Coronavirus (Covid-19) and the vaccine: How to get more people vaccinated through volunteer efforts

Filed Under: Costs, Patients, Providers

Man in mask with crossed fingers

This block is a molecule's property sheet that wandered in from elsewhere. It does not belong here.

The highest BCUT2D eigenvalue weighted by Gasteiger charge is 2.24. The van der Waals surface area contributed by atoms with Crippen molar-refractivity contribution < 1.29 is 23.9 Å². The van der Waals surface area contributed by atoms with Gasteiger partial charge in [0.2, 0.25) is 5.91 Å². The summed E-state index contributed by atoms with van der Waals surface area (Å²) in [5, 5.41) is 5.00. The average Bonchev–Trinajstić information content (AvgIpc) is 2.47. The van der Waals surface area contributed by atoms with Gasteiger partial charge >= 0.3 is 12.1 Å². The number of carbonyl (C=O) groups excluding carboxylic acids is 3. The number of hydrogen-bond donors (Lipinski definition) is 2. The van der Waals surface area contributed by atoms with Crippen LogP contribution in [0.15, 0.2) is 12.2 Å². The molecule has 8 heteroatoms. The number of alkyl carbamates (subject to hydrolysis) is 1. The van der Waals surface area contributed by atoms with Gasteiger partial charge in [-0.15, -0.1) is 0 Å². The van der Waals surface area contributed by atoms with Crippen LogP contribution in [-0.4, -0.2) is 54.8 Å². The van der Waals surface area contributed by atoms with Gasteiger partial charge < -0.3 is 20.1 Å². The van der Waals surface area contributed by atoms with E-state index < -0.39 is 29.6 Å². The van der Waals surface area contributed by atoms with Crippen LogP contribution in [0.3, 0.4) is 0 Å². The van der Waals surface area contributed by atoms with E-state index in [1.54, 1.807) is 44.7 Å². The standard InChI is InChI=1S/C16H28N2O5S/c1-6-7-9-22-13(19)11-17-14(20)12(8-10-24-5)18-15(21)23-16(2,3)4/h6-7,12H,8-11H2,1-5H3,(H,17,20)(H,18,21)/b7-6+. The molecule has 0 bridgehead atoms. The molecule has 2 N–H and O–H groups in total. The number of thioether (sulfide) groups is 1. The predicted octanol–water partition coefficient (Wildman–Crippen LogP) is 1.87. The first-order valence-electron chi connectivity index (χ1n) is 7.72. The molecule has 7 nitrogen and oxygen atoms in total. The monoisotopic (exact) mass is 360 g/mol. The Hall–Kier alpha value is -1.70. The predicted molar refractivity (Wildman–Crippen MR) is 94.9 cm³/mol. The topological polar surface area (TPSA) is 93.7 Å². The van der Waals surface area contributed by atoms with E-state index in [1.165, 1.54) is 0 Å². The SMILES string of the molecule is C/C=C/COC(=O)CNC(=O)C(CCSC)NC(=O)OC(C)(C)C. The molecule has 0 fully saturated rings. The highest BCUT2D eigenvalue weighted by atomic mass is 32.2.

“America is awash in vaccines. After a winter and spring where it was very, very difficult to get an appointment, we now have plenty of doses to go around. Kids over 5 can get shots, and the FDA even greenlit boosters for older teenagers last week,” Tim Requarth writes over at Slate, in a piece that echoes our work and features our partner S. Mitra Kalita at Epicenter-NYC. “Immunizations may be critical to subdue the omicron variant, as many experts believe they will still protect against severe disease and that a booster will likely reduce the chances you’ll play a role in transmitting the virus to others. And yet, about 40 million adults remain unvaccinated -— which may turbocharge a deadly surge that could push America north of a million cumulative deaths by this spring.The unvaccinated are reachable—at least a very good chunk of them. According to an October census report, 53 percent of the unvaccinated were still open to the shot. Of those willing to be vaccinated, according to a report by the COVID States Project, most had concerns about vaccine safety or side effects. But nearly 40 percent also cited logistical issues such as travel to a vaccine site, or being unable to take time off work. In other words: They just haven’t been able to get around to it. ‘We hear about these people who don’t want the vaccine because they’re going to track us with a microchip,’ said Dr. Jannette Berkley-Patton, a professor of biomedical and health informatics at the University of Missouri–Kansas City School of Medicine and director of the university’s Health Equity Institute. But there’s this whole other group of people, she said, ‘who aren’t necessarily “no-to-vaccinate” they are “slow-to-vaccinate.” Traditional modes of public health communication aren’t going to reach them.” So how do you reach them? ‘We’ve got to hit the sidewalks.’ Berkley-Patton’s own sidewalks crisscross Kansas City’s East Side, which consists of predominantly Black neighborhoods. Berkley-Patton grew up in one of those neighborhoods and for the past 15 years has leveraged her professional expertise and deep community connections to address health inequities in conditions ranging from HIV to diabetes. In the past two years, Berkley-Patton has secured $10 million in federal grants to battle COVID-19 specifically, with her latest efforts focused on increasing access to vaccines in some of Kansas City’s most socially vulnerable ZIP codes.” Tim Requarth, “How to get more people vaccinated through volunteer efforts,” Slate.com.